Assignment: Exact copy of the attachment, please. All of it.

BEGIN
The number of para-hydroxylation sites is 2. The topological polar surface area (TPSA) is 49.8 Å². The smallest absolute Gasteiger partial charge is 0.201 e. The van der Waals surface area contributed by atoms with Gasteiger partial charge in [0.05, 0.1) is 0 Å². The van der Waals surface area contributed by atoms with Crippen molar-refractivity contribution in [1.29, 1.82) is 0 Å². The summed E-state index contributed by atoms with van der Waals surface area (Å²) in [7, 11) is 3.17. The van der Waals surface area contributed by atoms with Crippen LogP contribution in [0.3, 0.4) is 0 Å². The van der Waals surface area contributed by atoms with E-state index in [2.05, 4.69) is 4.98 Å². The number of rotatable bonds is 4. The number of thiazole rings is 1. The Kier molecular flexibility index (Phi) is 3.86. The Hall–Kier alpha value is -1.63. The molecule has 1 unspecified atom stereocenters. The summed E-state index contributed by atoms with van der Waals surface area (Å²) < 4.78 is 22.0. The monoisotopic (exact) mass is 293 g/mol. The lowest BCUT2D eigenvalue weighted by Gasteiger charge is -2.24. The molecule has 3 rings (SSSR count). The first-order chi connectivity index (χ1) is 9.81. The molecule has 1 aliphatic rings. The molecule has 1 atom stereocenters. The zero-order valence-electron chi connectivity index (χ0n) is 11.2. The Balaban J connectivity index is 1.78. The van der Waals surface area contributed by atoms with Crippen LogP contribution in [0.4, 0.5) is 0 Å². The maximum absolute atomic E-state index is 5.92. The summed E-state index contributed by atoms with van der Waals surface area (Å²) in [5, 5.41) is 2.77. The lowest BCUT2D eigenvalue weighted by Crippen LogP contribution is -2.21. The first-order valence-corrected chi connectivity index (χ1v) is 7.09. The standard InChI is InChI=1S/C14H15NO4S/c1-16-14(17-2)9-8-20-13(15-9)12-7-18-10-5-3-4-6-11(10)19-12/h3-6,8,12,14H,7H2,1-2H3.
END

The number of para-hydroxylation sites is 2. The topological polar surface area (TPSA) is 49.8 Å². The smallest absolute Gasteiger partial charge is 0.201 e. The van der Waals surface area contributed by atoms with Gasteiger partial charge in [0.05, 0.1) is 0 Å². The van der Waals surface area contributed by atoms with Crippen molar-refractivity contribution in [1.29, 1.82) is 0 Å². The summed E-state index contributed by atoms with van der Waals surface area (Å²) in [7, 11) is 3.17. The van der Waals surface area contributed by atoms with Crippen LogP contribution in [0.3, 0.4) is 0 Å². The van der Waals surface area contributed by atoms with E-state index in [2.05, 4.69) is 4.98 Å². The number of rotatable bonds is 4. The number of thiazole rings is 1. The Kier molecular flexibility index (Phi) is 3.86. The Hall–Kier alpha value is -1.63. The molecule has 1 unspecified atom stereocenters. The summed E-state index contributed by atoms with van der Waals surface area (Å²) < 4.78 is 22.0. The monoisotopic (exact) mass is 293 g/mol. The lowest BCUT2D eigenvalue weighted by Gasteiger charge is -2.24. The molecule has 3 rings (SSSR count). The first-order chi connectivity index (χ1) is 9.81. The molecule has 1 aliphatic rings. The molecule has 1 atom stereocenters. The zero-order valence-electron chi connectivity index (χ0n) is 11.2. The Balaban J connectivity index is 1.78. The van der Waals surface area contributed by atoms with Crippen LogP contribution in [0.4, 0.5) is 0 Å². The maximum absolute atomic E-state index is 5.92. The summed E-state index contributed by atoms with van der Waals surface area (Å²) in [5, 5.41) is 2.77. The lowest BCUT2D eigenvalue weighted by Crippen LogP contribution is -2.21. The first-order valence-corrected chi connectivity index (χ1v) is 7.09. The standard InChI is InChI=1S/C14H15NO4S/c1-16-14(17-2)9-8-20-13(15-9)12-7-18-10-5-3-4-6-11(10)19-12/h3-6,8,12,14H,7H2,1-2H3.